The UN stabilisation force in Haiti (Minustah) apologised on 8 November 2006, to the daily Le Nouvelliste, whose photographer François Louis was assaulted five days previously by five ‘blue helmets’ during a demonstration at Martissant, in the suburbs of the capital Port-au-Prince.
“The internal investigations we have carried out revealed that a police officer with Minustah did in fact assault the photographer, François Louis, in the Martissant district. The officer has had it noted in his file. The Minustah regrets this incident, all the more so since we are in Haiti at the invitation of the Haitian government and we respect the right of journalists to work without any form of hindrance”, said Jean-Jacques Simon, acting head of Minustah’s communications and public information service during a visit to Le Nouvelliste. The editor of the daily, Max Chauvet, accepted the UN body’s apologies.
06.11.06 - UN forces assault photographer for daily Le Nouvelliste
Reporters Without Borders condemned an assault by UN forces in Haiti on photographer François Louis, of the daily Le Nouvelliste as he was covering a demonstration in Port-au-Prince by supporters of former president Jean-Bertrand Aristide, in which one person died.
Louis was set upon by Senegalese forces of the UN Stabilisation Force (Minustah) in Martissant, one of the capital’s most dangerous suburbs on 3 November 2006 as the ex president’s supporters marched, some of them threatening reprisals unless they were reinstated in their government jobs.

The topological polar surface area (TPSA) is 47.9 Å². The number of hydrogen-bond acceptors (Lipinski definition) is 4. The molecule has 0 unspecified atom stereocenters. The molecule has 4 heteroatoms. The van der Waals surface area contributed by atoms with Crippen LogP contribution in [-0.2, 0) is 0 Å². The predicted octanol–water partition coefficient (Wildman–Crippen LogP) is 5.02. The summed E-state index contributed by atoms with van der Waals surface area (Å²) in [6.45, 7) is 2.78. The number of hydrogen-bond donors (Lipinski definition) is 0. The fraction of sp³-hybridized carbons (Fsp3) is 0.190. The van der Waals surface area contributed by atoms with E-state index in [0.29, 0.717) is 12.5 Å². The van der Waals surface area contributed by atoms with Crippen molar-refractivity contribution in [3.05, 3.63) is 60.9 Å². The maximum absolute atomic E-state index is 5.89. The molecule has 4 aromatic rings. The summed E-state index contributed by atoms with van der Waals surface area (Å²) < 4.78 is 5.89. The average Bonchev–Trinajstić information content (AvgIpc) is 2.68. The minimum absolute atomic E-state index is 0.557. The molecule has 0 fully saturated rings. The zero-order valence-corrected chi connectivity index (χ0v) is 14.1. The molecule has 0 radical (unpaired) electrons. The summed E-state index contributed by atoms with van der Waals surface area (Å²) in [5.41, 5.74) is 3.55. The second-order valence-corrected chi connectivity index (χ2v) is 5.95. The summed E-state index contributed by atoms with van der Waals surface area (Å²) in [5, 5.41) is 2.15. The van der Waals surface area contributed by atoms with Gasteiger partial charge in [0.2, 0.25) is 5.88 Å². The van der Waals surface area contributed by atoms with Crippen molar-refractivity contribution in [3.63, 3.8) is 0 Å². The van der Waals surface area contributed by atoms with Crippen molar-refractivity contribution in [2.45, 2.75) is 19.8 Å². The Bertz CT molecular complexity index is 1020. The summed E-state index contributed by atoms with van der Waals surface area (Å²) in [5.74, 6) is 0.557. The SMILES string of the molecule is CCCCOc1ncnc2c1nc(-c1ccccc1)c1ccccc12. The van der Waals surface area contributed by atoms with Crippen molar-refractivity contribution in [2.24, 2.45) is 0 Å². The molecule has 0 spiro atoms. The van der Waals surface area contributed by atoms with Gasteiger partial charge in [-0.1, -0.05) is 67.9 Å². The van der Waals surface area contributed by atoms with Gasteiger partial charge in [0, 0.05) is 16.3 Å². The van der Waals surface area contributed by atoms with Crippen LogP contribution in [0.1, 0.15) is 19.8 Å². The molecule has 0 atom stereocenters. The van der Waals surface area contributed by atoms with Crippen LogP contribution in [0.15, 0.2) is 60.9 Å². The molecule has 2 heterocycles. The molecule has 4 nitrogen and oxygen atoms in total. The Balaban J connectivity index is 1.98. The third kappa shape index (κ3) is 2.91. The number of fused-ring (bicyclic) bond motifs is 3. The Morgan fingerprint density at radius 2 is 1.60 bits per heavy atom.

“The African soldiers forcibly held me, angrily ripping my shirt. They wanted to destroy the pictures I had taken because they were afraid their faces could be published in the paper, exposing them to be targeted by gangs”, the photographer told Reporters Without Borders, adding that some of the shots were ruined.
The UN forces often seemed more concerned for their own safety than for the stabilisation of the country, Louis added.
“The Minustah forces have overstepped their mission in preventing a photographer from doing his job,” the worldwide press freedom organisation said. “This incident is made all the worse because the Minustah is supposed to protect people, journalists included, from gang violence. Brutality of this kind could at any moment tip the situation back into the instability which has already cost the press very dearly.
“The commander of the UN forces should apologise to the newspaper and punish the abuses of his subordinates,” it added.
Around a thousand people have demonstrated since 1st November against the Minustah in Cité Soleil, Haiti’s biggest shantytown, which is controlled by the gangs.